Eric elbow deep in the pile



Eric gives 'er the ol' Oregon Tuck


It was apparent that we were all pretty tired at this point...we usually don’t have to work this hard for a kayak run. Since we wouldn’t be running Metlako, our portage route was starting just downstream. As we paddled away from Punchbowl we all turned around to take in one last view. It really is a stunning waterfall and there’s no wonder that it’s one of the most photographed in Oregon, if not the United States. Just around the corner I caught a glimpse of Roman and Stephen who had been watching from the trail. The first thing they asked me was if I was okay. “Yeah, I'm a little sore, but still good to go.”.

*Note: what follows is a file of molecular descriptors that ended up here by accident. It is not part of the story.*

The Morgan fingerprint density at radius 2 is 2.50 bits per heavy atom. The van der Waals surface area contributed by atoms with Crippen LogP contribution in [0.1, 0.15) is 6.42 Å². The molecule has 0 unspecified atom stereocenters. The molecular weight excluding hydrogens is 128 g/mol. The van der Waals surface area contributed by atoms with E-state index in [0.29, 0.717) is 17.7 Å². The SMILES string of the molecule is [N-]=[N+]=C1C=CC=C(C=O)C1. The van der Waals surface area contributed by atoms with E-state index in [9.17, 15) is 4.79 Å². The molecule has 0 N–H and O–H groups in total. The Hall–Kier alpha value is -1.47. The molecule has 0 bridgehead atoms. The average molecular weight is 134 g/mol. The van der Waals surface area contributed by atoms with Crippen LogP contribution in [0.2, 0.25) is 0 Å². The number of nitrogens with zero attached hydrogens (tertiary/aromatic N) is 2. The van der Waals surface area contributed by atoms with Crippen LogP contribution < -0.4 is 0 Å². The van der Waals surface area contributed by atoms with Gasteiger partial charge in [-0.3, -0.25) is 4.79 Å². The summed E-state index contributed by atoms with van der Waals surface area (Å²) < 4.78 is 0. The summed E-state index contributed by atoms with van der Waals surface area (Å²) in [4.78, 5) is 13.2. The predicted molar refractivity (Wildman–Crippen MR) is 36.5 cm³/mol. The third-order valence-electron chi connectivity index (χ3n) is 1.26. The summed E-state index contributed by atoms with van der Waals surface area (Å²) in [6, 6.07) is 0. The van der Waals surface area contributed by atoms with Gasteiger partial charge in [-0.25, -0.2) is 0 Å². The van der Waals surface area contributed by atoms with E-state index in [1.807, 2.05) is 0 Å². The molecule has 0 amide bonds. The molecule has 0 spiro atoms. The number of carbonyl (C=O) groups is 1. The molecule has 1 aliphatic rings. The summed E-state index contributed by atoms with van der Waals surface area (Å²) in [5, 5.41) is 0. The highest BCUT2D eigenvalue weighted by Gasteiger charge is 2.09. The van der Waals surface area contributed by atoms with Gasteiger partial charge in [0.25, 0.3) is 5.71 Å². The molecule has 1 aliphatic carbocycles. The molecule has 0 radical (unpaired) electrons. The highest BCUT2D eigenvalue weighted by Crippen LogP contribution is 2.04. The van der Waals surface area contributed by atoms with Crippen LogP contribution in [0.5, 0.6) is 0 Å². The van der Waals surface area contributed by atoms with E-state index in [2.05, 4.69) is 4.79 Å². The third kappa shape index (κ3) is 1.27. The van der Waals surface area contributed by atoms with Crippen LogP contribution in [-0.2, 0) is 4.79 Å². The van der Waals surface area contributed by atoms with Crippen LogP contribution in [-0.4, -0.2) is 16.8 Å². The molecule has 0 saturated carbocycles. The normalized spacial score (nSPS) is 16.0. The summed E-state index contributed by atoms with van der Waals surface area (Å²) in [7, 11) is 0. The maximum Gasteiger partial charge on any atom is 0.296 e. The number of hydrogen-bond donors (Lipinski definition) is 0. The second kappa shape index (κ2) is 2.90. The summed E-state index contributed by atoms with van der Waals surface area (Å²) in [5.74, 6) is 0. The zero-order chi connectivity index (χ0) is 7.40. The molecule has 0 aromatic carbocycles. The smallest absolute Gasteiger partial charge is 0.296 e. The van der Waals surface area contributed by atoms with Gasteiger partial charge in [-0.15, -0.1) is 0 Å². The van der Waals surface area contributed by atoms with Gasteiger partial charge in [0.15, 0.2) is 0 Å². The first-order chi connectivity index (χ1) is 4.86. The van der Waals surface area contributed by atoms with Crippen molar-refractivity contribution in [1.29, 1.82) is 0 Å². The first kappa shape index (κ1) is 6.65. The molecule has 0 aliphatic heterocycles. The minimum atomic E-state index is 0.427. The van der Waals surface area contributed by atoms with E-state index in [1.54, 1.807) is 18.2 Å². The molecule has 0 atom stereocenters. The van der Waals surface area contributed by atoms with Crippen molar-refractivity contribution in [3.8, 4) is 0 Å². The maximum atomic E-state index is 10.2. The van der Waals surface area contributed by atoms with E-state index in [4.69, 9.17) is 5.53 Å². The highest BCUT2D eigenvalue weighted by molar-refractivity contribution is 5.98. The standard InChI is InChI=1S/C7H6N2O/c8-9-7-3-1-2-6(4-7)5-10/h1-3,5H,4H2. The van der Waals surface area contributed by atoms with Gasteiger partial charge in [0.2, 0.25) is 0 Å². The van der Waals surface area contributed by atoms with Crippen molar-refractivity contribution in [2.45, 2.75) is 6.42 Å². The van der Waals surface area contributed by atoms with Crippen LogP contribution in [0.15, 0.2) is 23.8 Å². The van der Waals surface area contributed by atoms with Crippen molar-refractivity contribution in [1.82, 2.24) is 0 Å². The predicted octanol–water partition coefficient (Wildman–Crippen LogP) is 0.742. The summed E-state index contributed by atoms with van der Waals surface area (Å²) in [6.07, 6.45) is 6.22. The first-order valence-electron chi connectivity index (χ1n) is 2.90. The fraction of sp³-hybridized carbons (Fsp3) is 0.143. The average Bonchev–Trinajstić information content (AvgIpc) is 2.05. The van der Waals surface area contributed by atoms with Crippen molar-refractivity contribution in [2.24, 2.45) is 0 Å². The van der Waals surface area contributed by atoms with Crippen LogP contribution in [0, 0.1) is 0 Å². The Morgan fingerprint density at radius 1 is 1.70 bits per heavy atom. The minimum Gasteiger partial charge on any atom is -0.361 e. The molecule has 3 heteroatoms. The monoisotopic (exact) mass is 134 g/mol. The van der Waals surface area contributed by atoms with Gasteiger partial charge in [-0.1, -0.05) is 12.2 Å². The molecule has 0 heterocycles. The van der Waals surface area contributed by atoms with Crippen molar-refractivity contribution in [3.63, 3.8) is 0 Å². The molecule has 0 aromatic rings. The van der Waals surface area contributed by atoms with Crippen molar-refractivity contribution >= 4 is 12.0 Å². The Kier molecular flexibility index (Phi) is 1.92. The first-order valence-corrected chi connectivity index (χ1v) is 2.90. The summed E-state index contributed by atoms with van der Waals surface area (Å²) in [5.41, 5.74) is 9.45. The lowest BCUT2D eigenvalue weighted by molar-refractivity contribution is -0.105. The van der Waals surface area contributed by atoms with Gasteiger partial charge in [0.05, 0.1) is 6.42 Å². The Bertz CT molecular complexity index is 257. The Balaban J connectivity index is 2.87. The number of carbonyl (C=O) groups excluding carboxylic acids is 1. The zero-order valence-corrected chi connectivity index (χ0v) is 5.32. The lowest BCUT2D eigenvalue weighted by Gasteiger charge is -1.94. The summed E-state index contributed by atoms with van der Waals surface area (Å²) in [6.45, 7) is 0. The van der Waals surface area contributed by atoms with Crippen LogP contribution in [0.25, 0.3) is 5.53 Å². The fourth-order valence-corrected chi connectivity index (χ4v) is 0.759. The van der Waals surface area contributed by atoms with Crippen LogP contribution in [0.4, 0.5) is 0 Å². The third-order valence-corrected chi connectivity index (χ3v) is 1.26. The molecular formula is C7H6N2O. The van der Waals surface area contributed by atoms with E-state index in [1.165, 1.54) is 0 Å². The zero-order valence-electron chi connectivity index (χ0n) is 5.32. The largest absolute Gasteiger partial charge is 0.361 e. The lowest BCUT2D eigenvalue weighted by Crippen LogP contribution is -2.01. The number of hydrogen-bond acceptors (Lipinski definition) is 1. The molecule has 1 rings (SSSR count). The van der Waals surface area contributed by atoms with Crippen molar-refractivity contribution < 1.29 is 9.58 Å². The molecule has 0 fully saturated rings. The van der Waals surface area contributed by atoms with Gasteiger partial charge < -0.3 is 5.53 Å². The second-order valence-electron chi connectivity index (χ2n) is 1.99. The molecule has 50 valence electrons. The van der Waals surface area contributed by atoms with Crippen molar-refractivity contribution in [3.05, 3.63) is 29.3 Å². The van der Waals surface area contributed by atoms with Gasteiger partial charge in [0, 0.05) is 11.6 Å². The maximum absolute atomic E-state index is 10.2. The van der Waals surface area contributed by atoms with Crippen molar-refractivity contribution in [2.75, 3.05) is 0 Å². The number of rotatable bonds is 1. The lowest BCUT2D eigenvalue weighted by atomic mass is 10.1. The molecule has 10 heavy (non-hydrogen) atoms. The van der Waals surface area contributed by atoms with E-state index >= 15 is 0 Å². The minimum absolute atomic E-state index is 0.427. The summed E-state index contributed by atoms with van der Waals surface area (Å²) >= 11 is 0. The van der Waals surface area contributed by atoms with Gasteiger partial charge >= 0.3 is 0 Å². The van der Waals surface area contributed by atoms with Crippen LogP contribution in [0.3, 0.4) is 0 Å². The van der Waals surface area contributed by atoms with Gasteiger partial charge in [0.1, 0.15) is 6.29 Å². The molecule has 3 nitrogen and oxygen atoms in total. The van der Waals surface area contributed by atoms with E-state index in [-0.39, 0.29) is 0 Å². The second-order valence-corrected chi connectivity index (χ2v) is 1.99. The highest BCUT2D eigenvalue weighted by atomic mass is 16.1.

There was one more drop to run, Lower Punchbowl Falls, a ~10 to 12 foot boof ledge. The problem with running this drop is that it requires a more difficult hike up to the trail, but after my botched line on Upper Punchbowl, taking out above it was not an option. Chris also thought it was worth running so we both got back in our boats. The lead-in and lip were a little shallow so it required you to build up speed from further upstream. As I came over the lip, I got in a nice stroke and had a much better landing. Much happier with this line, I felt like I could finish the day feeling just a little bit better.


The author digs in at Lower Punchbowl Falls
(photo by Chris Arnold)



Feeling a little better about this line
(photo by Chris Arnold)



Chris grabs for the boof at Lower Punchbowl